New book: Sustainable Transportation Planning
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In a conventional book about transportation, you’d expect traffic volumes, speed of movement, and engineering-related matters to loom large. Those topic come up in Jeffrey Tumlin’s new book, but they’re far from being his primary focus.
Tumlin, a principal at Nelson\Nygaard Consulting Associates in San Francisco, first wants to put transportation in a broader, more humanistic perspective. That means looking at transportation in terms of how we live, how we should live, how we might like to live.
“Transportation is not an end in itself,” Tumlin declares in the introduction to this vigorously written book. “Rather, it is an investment that cities use to help achieve their larger goals.” The larger goals involve economic development, he acknowledges, but they also involve quality of life, social equity, public health, and ecological sustainability.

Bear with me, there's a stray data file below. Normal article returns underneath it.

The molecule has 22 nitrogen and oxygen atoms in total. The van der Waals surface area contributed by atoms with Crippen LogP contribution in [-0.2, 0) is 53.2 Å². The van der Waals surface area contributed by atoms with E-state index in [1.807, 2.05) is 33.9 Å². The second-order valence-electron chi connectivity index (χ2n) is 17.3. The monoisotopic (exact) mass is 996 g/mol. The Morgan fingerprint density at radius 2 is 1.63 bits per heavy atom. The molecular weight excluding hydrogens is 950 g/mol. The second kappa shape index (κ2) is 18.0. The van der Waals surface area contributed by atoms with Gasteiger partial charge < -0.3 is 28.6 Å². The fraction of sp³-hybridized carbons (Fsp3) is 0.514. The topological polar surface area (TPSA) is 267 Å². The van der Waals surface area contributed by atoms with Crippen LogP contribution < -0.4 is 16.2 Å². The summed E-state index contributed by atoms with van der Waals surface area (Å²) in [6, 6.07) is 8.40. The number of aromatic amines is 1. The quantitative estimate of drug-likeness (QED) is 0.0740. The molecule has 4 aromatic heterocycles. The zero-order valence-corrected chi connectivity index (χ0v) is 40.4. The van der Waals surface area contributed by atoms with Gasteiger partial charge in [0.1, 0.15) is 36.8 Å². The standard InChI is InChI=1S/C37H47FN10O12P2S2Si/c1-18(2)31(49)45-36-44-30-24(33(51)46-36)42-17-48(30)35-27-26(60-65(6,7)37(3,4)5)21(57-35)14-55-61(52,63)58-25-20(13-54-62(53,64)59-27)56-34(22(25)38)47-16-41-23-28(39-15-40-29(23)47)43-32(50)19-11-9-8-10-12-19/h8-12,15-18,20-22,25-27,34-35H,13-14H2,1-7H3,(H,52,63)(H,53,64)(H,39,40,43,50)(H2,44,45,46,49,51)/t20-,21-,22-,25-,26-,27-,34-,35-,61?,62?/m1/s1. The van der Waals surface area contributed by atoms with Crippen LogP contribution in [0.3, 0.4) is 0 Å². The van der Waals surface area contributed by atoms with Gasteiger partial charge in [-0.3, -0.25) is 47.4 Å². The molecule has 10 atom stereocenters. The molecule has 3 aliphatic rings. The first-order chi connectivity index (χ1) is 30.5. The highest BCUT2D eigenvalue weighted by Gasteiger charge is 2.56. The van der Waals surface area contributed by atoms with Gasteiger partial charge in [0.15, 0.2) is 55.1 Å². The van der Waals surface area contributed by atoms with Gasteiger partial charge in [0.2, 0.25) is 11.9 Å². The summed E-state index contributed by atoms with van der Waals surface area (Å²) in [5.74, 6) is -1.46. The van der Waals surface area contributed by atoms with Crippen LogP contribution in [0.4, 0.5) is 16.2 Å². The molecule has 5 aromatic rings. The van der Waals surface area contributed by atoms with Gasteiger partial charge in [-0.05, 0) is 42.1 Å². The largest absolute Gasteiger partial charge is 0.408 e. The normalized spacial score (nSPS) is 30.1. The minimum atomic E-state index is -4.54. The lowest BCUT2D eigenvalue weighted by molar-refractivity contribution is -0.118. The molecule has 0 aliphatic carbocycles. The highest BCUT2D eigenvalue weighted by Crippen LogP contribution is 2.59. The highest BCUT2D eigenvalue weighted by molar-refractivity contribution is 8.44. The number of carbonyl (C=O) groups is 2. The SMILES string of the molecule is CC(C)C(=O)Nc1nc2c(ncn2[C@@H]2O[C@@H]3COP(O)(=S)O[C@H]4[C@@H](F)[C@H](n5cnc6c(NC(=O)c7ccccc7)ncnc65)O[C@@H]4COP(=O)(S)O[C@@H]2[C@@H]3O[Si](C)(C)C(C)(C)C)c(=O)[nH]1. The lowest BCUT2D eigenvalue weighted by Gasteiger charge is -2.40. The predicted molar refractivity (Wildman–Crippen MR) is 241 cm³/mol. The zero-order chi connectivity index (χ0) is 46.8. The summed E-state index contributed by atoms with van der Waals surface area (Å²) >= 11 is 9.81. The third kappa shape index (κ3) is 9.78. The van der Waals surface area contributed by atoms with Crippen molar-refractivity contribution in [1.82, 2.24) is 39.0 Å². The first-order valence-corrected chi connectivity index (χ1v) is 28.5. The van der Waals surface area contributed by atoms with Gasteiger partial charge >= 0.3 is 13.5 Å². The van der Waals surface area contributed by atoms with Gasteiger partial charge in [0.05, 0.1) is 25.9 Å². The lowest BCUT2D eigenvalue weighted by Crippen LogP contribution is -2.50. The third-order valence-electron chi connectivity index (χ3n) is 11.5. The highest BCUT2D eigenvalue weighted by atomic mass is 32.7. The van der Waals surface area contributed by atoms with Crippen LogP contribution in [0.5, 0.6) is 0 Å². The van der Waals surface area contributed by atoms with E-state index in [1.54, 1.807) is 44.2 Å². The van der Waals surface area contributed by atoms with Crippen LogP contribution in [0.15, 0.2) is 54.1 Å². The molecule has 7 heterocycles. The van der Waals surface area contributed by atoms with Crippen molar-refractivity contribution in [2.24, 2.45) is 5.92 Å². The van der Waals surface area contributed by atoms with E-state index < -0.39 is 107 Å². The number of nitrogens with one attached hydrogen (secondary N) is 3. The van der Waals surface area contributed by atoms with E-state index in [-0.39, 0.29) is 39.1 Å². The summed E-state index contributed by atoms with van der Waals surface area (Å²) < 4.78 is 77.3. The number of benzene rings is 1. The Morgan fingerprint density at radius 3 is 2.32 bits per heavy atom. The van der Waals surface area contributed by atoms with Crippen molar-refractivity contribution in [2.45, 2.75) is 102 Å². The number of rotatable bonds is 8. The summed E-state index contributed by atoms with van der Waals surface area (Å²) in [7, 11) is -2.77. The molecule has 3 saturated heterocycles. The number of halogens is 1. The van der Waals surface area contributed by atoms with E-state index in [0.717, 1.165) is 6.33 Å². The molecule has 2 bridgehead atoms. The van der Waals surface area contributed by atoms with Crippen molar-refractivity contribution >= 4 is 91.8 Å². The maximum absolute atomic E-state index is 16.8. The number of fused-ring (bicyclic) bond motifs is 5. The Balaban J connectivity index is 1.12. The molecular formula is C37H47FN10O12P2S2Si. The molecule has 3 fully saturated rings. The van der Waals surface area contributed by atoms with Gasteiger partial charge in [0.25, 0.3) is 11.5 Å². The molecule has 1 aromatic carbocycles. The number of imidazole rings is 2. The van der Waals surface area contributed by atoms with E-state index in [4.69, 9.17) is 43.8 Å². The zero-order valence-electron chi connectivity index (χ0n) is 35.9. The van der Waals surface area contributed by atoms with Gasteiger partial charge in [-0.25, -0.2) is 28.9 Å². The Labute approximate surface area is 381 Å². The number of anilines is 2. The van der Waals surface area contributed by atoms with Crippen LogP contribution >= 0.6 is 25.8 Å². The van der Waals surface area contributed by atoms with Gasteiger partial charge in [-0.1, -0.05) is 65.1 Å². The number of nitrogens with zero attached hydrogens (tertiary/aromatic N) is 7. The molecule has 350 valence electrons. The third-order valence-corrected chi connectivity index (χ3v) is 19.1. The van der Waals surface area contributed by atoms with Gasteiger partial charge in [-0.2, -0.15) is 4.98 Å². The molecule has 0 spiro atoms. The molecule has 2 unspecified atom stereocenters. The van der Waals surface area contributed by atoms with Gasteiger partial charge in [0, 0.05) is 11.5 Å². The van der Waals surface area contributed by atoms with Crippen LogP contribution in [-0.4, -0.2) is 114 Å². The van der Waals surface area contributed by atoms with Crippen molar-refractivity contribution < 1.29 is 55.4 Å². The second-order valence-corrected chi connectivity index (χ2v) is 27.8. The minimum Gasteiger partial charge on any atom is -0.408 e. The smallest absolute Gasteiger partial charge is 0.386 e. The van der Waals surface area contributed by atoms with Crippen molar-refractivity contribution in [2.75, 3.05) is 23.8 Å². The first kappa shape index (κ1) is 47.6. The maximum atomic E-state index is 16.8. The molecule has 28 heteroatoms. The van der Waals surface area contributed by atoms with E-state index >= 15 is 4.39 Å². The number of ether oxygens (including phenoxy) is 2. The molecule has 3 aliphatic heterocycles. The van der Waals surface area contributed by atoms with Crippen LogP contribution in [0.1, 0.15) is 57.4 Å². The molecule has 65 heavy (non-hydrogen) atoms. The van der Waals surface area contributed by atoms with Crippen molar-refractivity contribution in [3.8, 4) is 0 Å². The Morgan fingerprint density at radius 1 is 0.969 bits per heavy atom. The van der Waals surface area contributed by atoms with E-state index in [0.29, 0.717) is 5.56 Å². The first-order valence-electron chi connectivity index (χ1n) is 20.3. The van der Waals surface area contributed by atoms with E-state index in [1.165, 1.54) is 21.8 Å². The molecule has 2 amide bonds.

It follows, then, that the early chapters of Sustainable Transportation Planning examine what “sustainability” entails, how the dominant modes of transportation affect people’s health, how driving affects social well-being, how willing we should be to devote vast quantities of fossil fuels to getting around, and related questions.
Tumlin has a vision of the ideal community — it’s one in which people can get some essential exercise as part of their everyday activities;